At the International Ministerial Conference on Freedom of Religion or Belief, governments committed to work towards preventing abuse and to promote and protect religious freedom. 

The event brought together representatives from more than a hundred countries, with many government ministers and diplomats present. Alongside the main conference sessions focused on prevention, promotion and protection, events took place on the side-lines, many profiling places where Christians suffer severe persecution for what they believe and for practising their faith. 

In Parliament this week Fiona Bruce MP, the Prime Minister’s Special Envoy for Freedom of Religion warned the Prime Minister that: This significant conference will count for nothing unless it results in concerted global action to deliver freedom of religion and belief around the world.”


In the closing session of the conference Mrs Bruce said that there is a need to strengthen legal systems to ensure beliefs are protected, work more closely across the globe and improve education and awareness. She said: We want to ensure that there is more boldness about raising individual cases of discrimination with foreign governments.”

On the same day as the start of the conference, the National Parliamentary Prayer Breakfast took place in the Houses of Parliament, with nearly 200 MPs joining church leaders to pray and reflect on pursuing the common good. The keynote address from Les Isaac, Chief Executive of the Ascension Trust and founder of Street Pastors, was cited by Sajid Javid MP in his statement following his resignation from the government, in which he talked about the responsibility to serve the interests of others above your own and to seek common ground, of your party, your community and above all your country.” 

Meanwhile the conference heard messages from the Prince of Wales and Prime Minister, Boris Johnson. Alongside a range of faith leaders calling for freedom for all, the Foreign Secretary Liz Truss said: The freedom to believe, to pray and commit acts of worship, or indeed not to believe is a fundamental human freedom and has been one since the dawn of time. Societies that allow their people to choose what they believe are better, stronger and ultimately more successful.”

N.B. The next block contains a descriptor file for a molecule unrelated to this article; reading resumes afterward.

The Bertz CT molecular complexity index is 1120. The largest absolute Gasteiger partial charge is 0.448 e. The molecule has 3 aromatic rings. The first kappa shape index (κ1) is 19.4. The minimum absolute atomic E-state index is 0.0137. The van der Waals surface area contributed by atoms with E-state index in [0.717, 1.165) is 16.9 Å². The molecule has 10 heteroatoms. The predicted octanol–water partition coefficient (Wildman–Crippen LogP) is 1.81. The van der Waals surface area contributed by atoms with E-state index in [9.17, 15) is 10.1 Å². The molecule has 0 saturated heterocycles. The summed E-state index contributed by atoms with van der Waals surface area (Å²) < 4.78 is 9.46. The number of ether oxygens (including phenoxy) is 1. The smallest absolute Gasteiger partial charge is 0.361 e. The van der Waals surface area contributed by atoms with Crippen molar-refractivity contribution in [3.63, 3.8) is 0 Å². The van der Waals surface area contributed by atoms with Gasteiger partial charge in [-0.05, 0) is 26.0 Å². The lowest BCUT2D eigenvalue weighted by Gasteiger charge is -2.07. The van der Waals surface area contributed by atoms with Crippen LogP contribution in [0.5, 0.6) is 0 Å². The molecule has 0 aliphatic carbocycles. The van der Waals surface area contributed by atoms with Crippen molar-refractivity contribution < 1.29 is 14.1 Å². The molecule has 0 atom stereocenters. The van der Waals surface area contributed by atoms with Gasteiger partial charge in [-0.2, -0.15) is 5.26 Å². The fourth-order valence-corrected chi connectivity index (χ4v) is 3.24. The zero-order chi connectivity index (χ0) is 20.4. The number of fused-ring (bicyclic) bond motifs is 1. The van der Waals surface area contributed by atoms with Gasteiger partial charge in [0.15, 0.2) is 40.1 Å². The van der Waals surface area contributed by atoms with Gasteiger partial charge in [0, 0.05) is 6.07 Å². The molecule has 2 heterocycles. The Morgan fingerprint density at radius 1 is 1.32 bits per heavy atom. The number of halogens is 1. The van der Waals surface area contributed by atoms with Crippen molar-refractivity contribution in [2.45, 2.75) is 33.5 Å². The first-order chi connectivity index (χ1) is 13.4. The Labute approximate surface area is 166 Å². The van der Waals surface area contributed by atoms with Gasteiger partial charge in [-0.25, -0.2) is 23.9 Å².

The Archbishop of Canterbury told the conference: We know that, when freedoms of expression and worship are restricted, other freedoms and opportunities are limited too. Women, minorities, many other people miss out.”

The UK FoRB Forum, of which the Evangelical Alliance is a member, draws together civil society groups to share information and key issues of concern regarding freedom of religion or belief. Countries across the globe were encouraged to establish similar groups to ensure that faith leaders and civil society are fully involved in protecting and promoting religious freedom. 

The Chief Rabbi, Ephraim Mirvis, also addressed the conference and called for a substantive freedoms to live out beliefs: Freedom to shape, to enhance, and inspire their societies. Freedom to educate their children in the spirit of the tenet of their faith so that through their faith they will be outstanding and responsible citizens.” He went on to say: May we in our societies, in our countries, guarantee that we will turn away from unacceptable conduct relating to religion and belief so that adherents of faith will be free to contribute to the future wellbeing of our fragile world.”